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US Treasury Official: “Status has contributed to this crisis.”

Antonio Weiss, Counselor to US Treasury Secretary, spoke at a panel discussion on Friday at the Bipartisan Policy Center. He made it very clear that the status of Puerto Rico is a root cause of the troubles Puerto Rico currently faces.

Puerto Rico is deeply in debt, losing population at a startling rate, and trying to cope with a new tropical disease while receiving unequal federal funds under Medicaid and other social problems. The number of people living in poverty in Puerto Rico is far greater than in any of the States, and the local government is insolvent and unable to provide needed services for the residents.

The discussion at the Bipartisan Policy Center examined some of the options being proposed to help Puerto Rico deal with the current debt and economic problems. So far, several plans have been proposed, but Congress has taken no action.

“There is no question that status is vitally important,” Weiss said. “I mean, why are we proposing that restructuring authorities, and EITC, and fair Medicaid treatment be provided to Puerto Rico? Well, as a territory, Puerto Rico’s status does not afford it adequate tools in those three areas… [O]ver a long period of time, status has contributed to this crisis.”

Pedro Pierluisi quoted Weiss in a speech before the Congress on February 10th, and emphasized the relationship of the status issue to the ongoing problems in Puerto Rico.

“The record demonstrates that there is not a single crisis in Puerto Rico,” he said, “but a series of intertwined crises.  It is an economic crisis, a fiscal crisis, a liquidity crisis, a debt crisis, a migration crisis, and a public administration crisis.  If you visualize Puerto Rico as a tree, and each crisis as a withering branch, the root of the tree is Puerto Rico’s unequal and undignified political status.  While the immediate aim is to mend the branches, ultimately we will need to attack the problem at its root—and that means Puerto Rico must become a state or a sovereign nation.”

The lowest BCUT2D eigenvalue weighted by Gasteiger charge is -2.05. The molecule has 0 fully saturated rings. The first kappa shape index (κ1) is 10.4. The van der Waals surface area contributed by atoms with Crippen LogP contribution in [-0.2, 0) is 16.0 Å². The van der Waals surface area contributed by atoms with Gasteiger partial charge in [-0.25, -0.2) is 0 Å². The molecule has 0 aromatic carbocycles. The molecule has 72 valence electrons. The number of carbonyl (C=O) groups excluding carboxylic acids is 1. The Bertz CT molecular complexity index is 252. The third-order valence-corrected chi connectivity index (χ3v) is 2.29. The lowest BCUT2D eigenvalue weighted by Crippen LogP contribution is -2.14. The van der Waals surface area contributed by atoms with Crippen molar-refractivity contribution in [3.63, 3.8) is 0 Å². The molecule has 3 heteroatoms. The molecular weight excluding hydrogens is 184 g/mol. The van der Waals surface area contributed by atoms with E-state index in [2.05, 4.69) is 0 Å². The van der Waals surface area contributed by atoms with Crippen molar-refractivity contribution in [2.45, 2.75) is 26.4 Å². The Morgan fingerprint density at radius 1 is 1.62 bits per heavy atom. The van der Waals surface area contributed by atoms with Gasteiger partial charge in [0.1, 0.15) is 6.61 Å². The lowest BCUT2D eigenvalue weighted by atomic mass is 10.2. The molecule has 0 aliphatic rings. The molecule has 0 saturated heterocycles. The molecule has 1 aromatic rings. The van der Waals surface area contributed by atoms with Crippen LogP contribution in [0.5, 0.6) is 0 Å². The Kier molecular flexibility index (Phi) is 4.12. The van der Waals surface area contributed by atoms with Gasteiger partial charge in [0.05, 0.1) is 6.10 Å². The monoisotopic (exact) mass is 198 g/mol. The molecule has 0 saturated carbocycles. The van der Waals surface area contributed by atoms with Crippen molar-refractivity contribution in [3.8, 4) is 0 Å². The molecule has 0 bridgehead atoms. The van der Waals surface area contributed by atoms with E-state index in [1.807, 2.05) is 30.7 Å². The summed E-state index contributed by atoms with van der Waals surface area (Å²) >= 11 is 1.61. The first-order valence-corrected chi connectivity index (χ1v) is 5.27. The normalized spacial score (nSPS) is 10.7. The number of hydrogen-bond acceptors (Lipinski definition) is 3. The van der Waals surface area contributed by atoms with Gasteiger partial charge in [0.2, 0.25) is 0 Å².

Pierluisi went on to outline three characteristics that a Congressional plan for Puerto Rico would have to show:

  • The plan would have to offer some option for restructuring debt. Extending chapter 9 bankruptcy protection is one option that many observers favor.
  • “The bill should address the outrageous disparities that Puerto Rico faces under key federal programs, a main driver of our deficits and debt,” Pierluisi said. “Consider that, historically, Puerto Rico received $300 million dollars in annual Medicaid funding, while similar-sized Oregon receives $5 billion dollars.  I challenge any state to run a decent Medicaid program with that insulting sum without over-borrowing in the capital markets.  Impossible.”
  • The bill may need to include a fiscal oversight board, as most participants in the most recent Congressional hearing on Puerto Rico agreed. However, said Pierluisi, “There is no reason why future Puerto Rico leaders cannot embrace fiscal discipline—as distinct from austerity—and rapidly put the oversight board out of business.”

Over the long run, Puerto Rico has not fared as well as even the poorest States. The reason, experts agree, is the status of Puerto Rico. Short-term measures are top of mind for Congress right now, but Congress has a responsibility to resolve Puerto Rico’s status permanently.

Read the full text of the speech.

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